Tens of thousands in China's southwestern city of Linshui marched May 16, to be attacked by riot police, leading to street clashes that continued long into the night. The protest was called to demand that a proposed rail line linking Dazhou to Chongqing pass through the city in central Sichuan, which currently has no rail access or airport. Authorities recently announced that the route will instead go through Guangan, seemingly chosen because it is the birthplace of Deng Xiaoping. Epoch Times puts the number of demonstrators at 30,000, and Hong Kong's The Standard reports that five are dead—including a schooolgirl. Radio Austrailia has amazing video footage of brutal police charges, which have apaprently been making the rounds on Weibo and other social media in China. Photos at Revolution News (similarly taken by citizen journalists) show the march filling the streets—with big professionally made banners. Even the most complete English-language account, at South China Morning Post, does not make clear who called and organized the march.
Unrest in China is now practically ongoing. More wildcat strikes hit the mining sector last month. Several thousand coal miners from the state-owned Longmei Group walked off the job and took to the streets in Qitaihe, Heilongjiang, to demand payment of three months wages in arrears. Clashes with police broke out as workers refused to disperse, and the protest continued sporadically for at least one week. On April 25, more than 600 coal miners near the Shandong city of Jining staged a protest over four months' wage arrears and the non-payment of pension contributions. Coal is apprently the sector worst hit by China's slowdown, with output declining 3.5% this year to 850 million tons in the first quarter. (China Labour Bulletin, April 29)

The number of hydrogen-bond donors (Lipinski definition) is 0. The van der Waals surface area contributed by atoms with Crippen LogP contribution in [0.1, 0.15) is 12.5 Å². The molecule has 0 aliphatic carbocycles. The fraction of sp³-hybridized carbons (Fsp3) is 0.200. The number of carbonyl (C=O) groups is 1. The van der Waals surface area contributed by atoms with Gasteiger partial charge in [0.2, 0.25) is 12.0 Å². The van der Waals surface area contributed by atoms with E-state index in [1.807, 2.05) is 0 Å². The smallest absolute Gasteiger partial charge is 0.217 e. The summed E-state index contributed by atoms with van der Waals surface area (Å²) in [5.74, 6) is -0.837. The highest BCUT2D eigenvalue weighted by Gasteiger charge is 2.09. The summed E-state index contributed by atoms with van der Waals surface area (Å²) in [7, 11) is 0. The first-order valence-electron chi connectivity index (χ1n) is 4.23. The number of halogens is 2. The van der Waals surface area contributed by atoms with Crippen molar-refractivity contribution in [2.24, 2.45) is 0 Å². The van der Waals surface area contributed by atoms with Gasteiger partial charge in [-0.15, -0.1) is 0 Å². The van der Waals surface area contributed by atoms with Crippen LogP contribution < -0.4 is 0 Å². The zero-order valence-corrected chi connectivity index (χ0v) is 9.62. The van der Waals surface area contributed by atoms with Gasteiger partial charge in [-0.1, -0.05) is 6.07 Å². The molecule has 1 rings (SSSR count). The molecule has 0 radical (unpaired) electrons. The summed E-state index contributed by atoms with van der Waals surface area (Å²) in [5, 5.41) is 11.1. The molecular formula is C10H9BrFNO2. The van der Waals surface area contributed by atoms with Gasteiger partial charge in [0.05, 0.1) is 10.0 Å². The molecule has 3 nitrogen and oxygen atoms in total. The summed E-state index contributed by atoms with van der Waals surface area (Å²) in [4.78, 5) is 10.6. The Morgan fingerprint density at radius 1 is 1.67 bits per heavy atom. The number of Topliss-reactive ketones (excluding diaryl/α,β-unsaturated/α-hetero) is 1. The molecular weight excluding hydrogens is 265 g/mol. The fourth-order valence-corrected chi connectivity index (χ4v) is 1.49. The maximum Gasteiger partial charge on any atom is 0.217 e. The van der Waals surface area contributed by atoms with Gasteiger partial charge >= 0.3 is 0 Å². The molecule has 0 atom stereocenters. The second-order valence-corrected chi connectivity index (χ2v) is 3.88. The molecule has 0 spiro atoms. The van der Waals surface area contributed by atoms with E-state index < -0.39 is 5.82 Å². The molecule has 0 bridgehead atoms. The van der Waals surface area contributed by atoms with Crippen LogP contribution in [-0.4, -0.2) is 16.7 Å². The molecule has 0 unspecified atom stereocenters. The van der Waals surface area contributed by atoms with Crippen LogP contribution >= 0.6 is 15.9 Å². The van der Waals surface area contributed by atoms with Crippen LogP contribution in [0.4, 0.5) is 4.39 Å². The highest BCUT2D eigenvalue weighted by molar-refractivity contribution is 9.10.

In March, at least 5,000 went on strike at the Stella Shoe factory in Dongguan, Guangdong, which produces for Nike, Timberland and other popular brands. Workers were demanding the company pay its government-mandated monthly housing allowance. (China Labour Net, March 15)
ChinaWorker.info warns "China is in a hard landing now"…
For China's one-party dictatorship (CCP), 2015 is turning into quite a dangerous year. After years of rapid debt-driven growth and the world's biggest construction boom, China's economy faces a multitude of serious problems. Overcapacity, deflation, a housing slump and local government debt crisis are all acting as a drag on economic growth which by several measures has slowed to a crawl.
The repression in Linshui may signal fear of a social explosion on the part of China's rulers. And leaders thusly motivated often end up creating exactly what they fear.